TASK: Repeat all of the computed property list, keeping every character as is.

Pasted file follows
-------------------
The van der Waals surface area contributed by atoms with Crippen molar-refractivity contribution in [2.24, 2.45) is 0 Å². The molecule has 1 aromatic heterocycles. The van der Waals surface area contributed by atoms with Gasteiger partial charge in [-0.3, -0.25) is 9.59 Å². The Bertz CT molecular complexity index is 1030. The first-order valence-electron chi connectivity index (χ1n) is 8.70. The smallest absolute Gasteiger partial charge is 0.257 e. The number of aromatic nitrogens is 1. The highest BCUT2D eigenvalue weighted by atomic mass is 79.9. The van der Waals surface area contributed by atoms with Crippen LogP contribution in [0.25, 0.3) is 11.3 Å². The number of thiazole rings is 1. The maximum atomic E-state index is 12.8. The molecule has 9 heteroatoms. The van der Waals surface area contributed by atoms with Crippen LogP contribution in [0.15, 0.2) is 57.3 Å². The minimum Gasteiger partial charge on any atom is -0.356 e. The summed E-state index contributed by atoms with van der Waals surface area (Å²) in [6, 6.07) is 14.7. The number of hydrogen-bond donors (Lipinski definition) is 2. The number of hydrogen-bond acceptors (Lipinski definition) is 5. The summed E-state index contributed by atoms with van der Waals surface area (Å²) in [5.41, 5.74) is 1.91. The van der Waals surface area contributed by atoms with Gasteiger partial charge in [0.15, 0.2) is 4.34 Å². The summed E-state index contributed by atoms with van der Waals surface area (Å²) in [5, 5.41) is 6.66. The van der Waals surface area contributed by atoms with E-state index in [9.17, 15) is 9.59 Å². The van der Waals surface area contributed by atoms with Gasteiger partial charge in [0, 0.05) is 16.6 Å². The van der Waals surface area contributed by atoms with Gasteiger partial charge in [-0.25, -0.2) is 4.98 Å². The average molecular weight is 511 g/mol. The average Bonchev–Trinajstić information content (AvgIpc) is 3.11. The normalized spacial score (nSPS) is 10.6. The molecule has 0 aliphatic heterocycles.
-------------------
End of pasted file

The van der Waals surface area contributed by atoms with Crippen molar-refractivity contribution in [2.24, 2.45) is 0 Å². The molecule has 1 aromatic heterocycles. The van der Waals surface area contributed by atoms with Gasteiger partial charge in [-0.3, -0.25) is 9.59 Å². The Bertz CT molecular complexity index is 1030. The first-order valence-electron chi connectivity index (χ1n) is 8.70. The smallest absolute Gasteiger partial charge is 0.257 e. The number of aromatic nitrogens is 1. The highest BCUT2D eigenvalue weighted by atomic mass is 79.9. The van der Waals surface area contributed by atoms with Crippen LogP contribution in [0.25, 0.3) is 11.3 Å². The number of thiazole rings is 1. The maximum atomic E-state index is 12.8. The molecule has 9 heteroatoms. The van der Waals surface area contributed by atoms with Crippen LogP contribution in [0.15, 0.2) is 57.3 Å². The minimum Gasteiger partial charge on any atom is -0.356 e. The summed E-state index contributed by atoms with van der Waals surface area (Å²) in [6, 6.07) is 14.7. The number of hydrogen-bond donors (Lipinski definition) is 2. The number of hydrogen-bond acceptors (Lipinski definition) is 5. The summed E-state index contributed by atoms with van der Waals surface area (Å²) in [5.41, 5.74) is 1.91. The van der Waals surface area contributed by atoms with Gasteiger partial charge in [0.15, 0.2) is 4.34 Å². The summed E-state index contributed by atoms with van der Waals surface area (Å²) in [5, 5.41) is 6.66. The van der Waals surface area contributed by atoms with E-state index in [9.17, 15) is 9.59 Å². The van der Waals surface area contributed by atoms with Gasteiger partial charge in [0, 0.05) is 16.6 Å². The van der Waals surface area contributed by atoms with Gasteiger partial charge in [-0.25, -0.2) is 4.98 Å². The average molecular weight is 511 g/mol. The average Bonchev–Trinajstić information content (AvgIpc) is 3.11. The normalized spacial score (nSPS) is 10.6. The molecule has 0 aliphatic heterocycles.